As a landlord, is it in my best interest to have my property management company listed as additional insured on my home owners policy?

UPDATED: Oct 1, 2022

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As a landlord, is it in my best interest to have my property management company listed as additional insured on my home owners policy?

I am moving out of my home into a new one and would like to rent my property. I have changed my home owners policy accordingly called them, told the it will be a rental and made changes to the policy as they recommended. I am shopping around for a property management company and so far, 3 out of 3 companies require me to list them as additionally insured on my policy. I haven’t heard a good reason why that’s necessary. Am I essentially paying for them to be insured? There’s no additional cost to me, so I guess there’s no harm but I’m very skeptical about adding a property management company to my insurance. I understand when a lender requires it as they have an investment stake in the property but why the property management company?

Asked on August 24, 2017 under Real Estate Law, Virginia


SJZ, Member, New York Bar / FreeAdvice Contributing Attorney

Answered 5 years ago | Contributor

It's potentially indirectly in your interest. Tenants often sue the property manager, not the owner of the property, which makes sense when you think about it: the tenant likely knows the PM, but may not know who the owner is. Same thing goes for visitors to the property, who again, are more likely to know or be able to find the "public face," or PM.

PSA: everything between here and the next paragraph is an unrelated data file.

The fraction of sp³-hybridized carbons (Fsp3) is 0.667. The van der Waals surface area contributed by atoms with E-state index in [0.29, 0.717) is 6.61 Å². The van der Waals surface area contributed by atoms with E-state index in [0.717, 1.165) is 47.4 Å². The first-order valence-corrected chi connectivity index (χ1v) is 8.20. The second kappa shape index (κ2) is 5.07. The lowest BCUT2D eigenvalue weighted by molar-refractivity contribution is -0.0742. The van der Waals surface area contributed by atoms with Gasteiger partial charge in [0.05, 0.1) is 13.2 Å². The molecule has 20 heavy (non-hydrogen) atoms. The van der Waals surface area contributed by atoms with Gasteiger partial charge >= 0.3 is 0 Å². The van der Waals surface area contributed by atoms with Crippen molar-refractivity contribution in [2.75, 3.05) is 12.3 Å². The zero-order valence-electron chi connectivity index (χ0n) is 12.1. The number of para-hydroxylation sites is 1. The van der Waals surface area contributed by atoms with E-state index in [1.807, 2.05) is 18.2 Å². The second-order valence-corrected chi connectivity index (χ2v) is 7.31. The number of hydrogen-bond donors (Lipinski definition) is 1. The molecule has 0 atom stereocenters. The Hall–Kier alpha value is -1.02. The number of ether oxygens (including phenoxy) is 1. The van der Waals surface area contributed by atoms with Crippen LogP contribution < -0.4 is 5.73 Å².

Say the PM is sued over something which is really at least in part, if not entirely, your fault: maybe you have failed or refused to do maintenance and repairs, and that results in an injury. If the PM ends up being sued due to your fault, they are not going to be willing to pay for it, so in one way or another, they will bring you into the lawsuit (or sue you later themselves) to get reimbursement. Therefore, it makes sense to bring them under the umbrella of your insurance coverage, since protecting them can protect you.

IMPORTANT NOTICE: The Answer(s) provided above are for general information only. The attorney providing the answer was not serving as the attorney for the person submitting the question or in any attorney-client relationship with such person. Laws may vary from state to state, and sometimes change. Tiny variations in the facts, or a fact not set forth in a question, often can change a legal outcome or an attorney's conclusion. Although has verified the attorney was admitted to practice law in at least one jurisdiction, he or she may not be authorized to practice law in the jurisdiction referred to in the question, nor is he or she necessarily experienced in the area of the law involved. Unlike the information in the Answer(s) above, upon which you should NOT rely, for personal advice you can rely upon we suggest you retain an attorney to represent you.

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